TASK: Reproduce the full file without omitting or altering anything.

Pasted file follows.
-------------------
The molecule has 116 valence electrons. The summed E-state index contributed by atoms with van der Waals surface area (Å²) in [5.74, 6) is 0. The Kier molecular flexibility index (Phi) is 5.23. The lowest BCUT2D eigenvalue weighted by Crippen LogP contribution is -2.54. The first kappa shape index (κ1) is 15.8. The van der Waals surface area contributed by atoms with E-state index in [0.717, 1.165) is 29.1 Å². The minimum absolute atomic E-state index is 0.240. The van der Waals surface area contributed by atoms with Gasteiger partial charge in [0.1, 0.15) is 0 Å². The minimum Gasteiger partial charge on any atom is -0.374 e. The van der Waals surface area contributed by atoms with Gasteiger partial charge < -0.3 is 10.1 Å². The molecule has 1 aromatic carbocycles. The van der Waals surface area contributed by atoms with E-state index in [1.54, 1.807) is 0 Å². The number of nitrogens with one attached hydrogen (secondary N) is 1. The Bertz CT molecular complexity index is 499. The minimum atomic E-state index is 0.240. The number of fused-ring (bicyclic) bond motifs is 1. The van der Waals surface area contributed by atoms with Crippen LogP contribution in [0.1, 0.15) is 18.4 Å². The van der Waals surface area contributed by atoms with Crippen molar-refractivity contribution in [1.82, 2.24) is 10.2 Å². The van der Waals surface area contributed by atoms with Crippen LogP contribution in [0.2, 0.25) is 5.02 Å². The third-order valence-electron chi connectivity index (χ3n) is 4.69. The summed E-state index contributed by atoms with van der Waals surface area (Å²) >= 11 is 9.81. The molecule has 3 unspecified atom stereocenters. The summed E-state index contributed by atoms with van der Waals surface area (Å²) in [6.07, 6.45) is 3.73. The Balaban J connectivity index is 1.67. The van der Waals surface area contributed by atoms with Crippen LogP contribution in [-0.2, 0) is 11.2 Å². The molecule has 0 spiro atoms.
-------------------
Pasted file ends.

The molecule has 116 valence electrons. The summed E-state index contributed by atoms with van der Waals surface area (Å²) in [5.74, 6) is 0. The Kier molecular flexibility index (Phi) is 5.23. The lowest BCUT2D eigenvalue weighted by Crippen LogP contribution is -2.54. The first kappa shape index (κ1) is 15.8. The van der Waals surface area contributed by atoms with E-state index in [0.717, 1.165) is 29.1 Å². The minimum absolute atomic E-state index is 0.240. The van der Waals surface area contributed by atoms with Gasteiger partial charge in [0.1, 0.15) is 0 Å². The minimum Gasteiger partial charge on any atom is -0.374 e. The van der Waals surface area contributed by atoms with Gasteiger partial charge < -0.3 is 10.1 Å². The molecule has 1 aromatic carbocycles. The van der Waals surface area contributed by atoms with E-state index in [1.54, 1.807) is 0 Å². The number of nitrogens with one attached hydrogen (secondary N) is 1. The Bertz CT molecular complexity index is 499. The minimum atomic E-state index is 0.240. The number of fused-ring (bicyclic) bond motifs is 1. The van der Waals surface area contributed by atoms with Crippen LogP contribution in [0.1, 0.15) is 18.4 Å². The van der Waals surface area contributed by atoms with Crippen molar-refractivity contribution in [1.82, 2.24) is 10.2 Å². The van der Waals surface area contributed by atoms with Crippen LogP contribution in [0.2, 0.25) is 5.02 Å². The third-order valence-electron chi connectivity index (χ3n) is 4.69. The summed E-state index contributed by atoms with van der Waals surface area (Å²) >= 11 is 9.81. The molecule has 3 unspecified atom stereocenters. The summed E-state index contributed by atoms with van der Waals surface area (Å²) in [6.07, 6.45) is 3.73. The Balaban J connectivity index is 1.67. The van der Waals surface area contributed by atoms with Crippen LogP contribution in [-0.2, 0) is 11.2 Å². The molecule has 0 spiro atoms.